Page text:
Author: Thebe Matlhaku
The idea behind corporate tax cuts and its effect on income inequality has been a matter on contention for many decades. The tug of war in terms of policy lies in the intended beneficiaries of a corporate tax rate decrease. According to Nallareddy, Rouen and Serratto (2018), the proponents of a progressive tax reform ratified by Donald Trump by reducing the United States corporate tax rate from 31% to 21.5%, were of the view that salaries and wages of American employees would increase by 4000 USD (CEA, 2017).
Estimating the relationship between corporate tax rates and inequality poses a challenge as the impact of corporate tax changes is dependent upon investment decisions, factor reallocation and how robust the labour market is (Nallareddy, Rouen and Serratto, 2018). (Putterman, 2018) argues that the decrease in corporate tax in the United States will account to a 21.5% increase in the value of the stock market.
To explain, a decrease in corporate tax, leads to an increase in profits, an increase in wages and an overall investment in the stock market. Whilst this is all well and good, there is one catch… The inequitable distribution of the additional profits adversely affects income and overall inequality (Putterman, 2018).
According to the Oxfam Inequality Report (2019) the decrease in corporate tax is the single biggest deterrent to economic equality. Furthermore, a reduction in corporate tax reduces the amount of state funds required to provide basic services such as quality education and healthcare. American Venture Capitalist Nick Hanauer argues that it is nonsensical that corporate tax rates have decreased over time. In fact, he asserts that the poor and the middle class ( the engine of economic growth) will one day carry their pitchforks and scale the high walls where the rich continue to hide themselves to claim what is rightfully theirs.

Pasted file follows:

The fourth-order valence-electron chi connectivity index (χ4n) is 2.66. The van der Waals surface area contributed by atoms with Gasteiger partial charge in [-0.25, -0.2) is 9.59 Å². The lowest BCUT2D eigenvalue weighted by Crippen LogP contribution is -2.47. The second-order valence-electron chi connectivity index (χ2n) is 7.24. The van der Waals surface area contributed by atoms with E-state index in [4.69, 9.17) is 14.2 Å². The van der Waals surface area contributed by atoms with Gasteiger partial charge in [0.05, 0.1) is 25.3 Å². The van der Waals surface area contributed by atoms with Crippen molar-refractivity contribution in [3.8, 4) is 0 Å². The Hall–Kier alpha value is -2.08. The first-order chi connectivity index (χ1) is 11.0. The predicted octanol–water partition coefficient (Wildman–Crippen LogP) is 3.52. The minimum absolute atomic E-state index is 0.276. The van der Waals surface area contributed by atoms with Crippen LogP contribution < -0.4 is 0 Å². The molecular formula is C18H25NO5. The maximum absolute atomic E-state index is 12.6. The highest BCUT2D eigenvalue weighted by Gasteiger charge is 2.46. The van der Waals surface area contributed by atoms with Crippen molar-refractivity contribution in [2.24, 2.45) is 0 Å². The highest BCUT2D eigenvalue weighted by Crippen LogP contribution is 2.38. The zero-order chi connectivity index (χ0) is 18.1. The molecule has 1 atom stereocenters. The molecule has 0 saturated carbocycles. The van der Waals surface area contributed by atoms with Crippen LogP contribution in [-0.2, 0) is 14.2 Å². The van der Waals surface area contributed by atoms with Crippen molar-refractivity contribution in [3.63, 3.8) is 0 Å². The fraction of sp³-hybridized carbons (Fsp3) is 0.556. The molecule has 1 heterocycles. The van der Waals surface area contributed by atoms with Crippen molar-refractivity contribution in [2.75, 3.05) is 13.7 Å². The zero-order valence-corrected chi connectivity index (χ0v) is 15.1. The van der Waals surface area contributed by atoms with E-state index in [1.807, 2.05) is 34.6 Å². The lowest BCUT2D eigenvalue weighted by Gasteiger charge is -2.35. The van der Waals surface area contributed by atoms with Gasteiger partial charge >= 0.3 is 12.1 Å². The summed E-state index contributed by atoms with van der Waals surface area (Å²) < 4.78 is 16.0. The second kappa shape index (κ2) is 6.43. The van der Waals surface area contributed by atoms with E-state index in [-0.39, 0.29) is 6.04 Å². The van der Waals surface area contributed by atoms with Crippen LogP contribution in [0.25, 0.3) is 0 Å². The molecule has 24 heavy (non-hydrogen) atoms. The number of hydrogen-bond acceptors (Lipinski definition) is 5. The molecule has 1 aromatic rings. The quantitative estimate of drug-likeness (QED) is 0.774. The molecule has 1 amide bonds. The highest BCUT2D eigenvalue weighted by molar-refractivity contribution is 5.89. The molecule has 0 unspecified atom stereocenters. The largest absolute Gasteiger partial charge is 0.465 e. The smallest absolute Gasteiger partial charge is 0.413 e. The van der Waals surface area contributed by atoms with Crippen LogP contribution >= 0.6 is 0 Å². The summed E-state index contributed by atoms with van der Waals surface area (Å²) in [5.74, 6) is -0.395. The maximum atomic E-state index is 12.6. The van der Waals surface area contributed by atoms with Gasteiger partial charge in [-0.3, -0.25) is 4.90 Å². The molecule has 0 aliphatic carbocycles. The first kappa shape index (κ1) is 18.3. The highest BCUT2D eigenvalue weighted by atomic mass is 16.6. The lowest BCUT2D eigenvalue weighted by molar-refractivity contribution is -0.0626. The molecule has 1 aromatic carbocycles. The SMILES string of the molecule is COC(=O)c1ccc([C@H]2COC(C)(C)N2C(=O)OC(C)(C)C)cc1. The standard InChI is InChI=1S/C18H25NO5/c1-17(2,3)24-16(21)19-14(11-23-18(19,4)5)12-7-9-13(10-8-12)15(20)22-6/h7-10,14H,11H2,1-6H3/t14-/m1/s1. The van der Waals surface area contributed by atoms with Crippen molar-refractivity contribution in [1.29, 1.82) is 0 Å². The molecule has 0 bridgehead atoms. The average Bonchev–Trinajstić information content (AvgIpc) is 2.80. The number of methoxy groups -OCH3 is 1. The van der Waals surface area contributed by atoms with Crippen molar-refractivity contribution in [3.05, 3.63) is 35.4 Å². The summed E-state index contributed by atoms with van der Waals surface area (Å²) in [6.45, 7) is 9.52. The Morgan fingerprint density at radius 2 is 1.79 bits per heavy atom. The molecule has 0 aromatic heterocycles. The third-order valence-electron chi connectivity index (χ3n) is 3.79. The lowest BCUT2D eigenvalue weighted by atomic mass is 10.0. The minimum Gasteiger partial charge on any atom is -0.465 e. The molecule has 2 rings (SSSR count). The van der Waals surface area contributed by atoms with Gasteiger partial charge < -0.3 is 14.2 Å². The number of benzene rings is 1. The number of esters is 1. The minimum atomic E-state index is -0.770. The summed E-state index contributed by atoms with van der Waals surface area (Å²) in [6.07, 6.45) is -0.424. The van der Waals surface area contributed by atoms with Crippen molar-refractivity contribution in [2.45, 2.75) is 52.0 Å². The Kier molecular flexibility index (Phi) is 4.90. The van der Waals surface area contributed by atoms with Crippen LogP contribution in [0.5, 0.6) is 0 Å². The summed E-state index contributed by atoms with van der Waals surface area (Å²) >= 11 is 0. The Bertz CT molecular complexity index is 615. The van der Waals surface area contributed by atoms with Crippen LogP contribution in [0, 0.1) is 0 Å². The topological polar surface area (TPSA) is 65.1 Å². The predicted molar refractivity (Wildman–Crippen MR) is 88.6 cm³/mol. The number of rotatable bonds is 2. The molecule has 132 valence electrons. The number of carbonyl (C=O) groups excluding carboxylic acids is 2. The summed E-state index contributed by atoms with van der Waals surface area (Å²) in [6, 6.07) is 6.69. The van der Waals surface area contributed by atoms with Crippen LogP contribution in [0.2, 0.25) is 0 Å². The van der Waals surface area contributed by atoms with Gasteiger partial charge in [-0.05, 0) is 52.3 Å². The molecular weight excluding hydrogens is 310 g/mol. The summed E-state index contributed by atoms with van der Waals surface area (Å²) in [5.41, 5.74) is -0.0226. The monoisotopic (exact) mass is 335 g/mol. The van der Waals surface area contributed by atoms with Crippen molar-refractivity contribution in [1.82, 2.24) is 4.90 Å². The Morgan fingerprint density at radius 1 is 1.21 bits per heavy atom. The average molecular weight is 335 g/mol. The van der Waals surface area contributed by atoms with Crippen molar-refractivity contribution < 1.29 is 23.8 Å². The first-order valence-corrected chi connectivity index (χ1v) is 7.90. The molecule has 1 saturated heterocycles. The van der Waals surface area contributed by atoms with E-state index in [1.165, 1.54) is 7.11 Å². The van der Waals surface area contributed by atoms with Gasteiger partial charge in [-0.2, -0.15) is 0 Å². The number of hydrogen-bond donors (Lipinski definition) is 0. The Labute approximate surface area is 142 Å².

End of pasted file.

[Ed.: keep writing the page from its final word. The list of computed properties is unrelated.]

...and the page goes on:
(Zucman, 2015) asserts that taxes on wealth are almost nonexistent. Only 4 cents of every American dollar of tax revenue is from taxes on wealth. In affluent countries, the mean top rate of personal income tax plummeted from 62% in the 70’s to 38% in 2013. In impoverished nations, the mean top rate of personal income tax is 28%. In countries such as Brazil and the United Kingdom, the poorest 10% are now reserving a larger portion of their income on taxation than the richest 10%.
Governments all over the world need to establish a set plan to receive more tax revenue from the rich in order to fight unsustainable levels of inequality (Oxfam Inequality Report, 2019). For example convincing the rich to pay half a % extra tax on their wealth might raise enough money to educate 262 000 000 children and provide healthcare for 3 300 000 more.
Whilst this all sounds fantastic, detractors of a regressive tax reform can argue that a corporate tax hike is really not the solution when the state is inherently corrupt in its nature. Bringing it closer to home, South Africa is the quintessential example of a state that is critical but stable. South Africa is marred by greedy politicians, abject levels of poverty and inequality and ranks very high on the world corruption index.
Now you tell me, should we still propose an increase in corporate tax given the corrupt nature of the South African government?
Nallareddy, S., Rouen, E. & Serratto, J.C.S. 2018. Do Corporate Tax Cuts Increase Income Inequality? NBER Working Papers 24598, National Bureau of Economic Research, Inc.
Oxfam Inequality Report. 2019. Public Good or Private Wealth?
Putterman , L. 2018. Basic Math Shows How The Corporate Tax Cut Gives a Quantum Boost to Inequality. [blog] Available at: http://evonomics.com/basic-math-shows-corporate-tax-cut-gives-quantum-boost-inequality/
Nowhere to run: South African tax payers and the Common Reporting Standard. Biznews. [blog] Available at: https://www.biznews.com/global-citizen/2017/05/22/sa-tax-payers-common-reporting-standard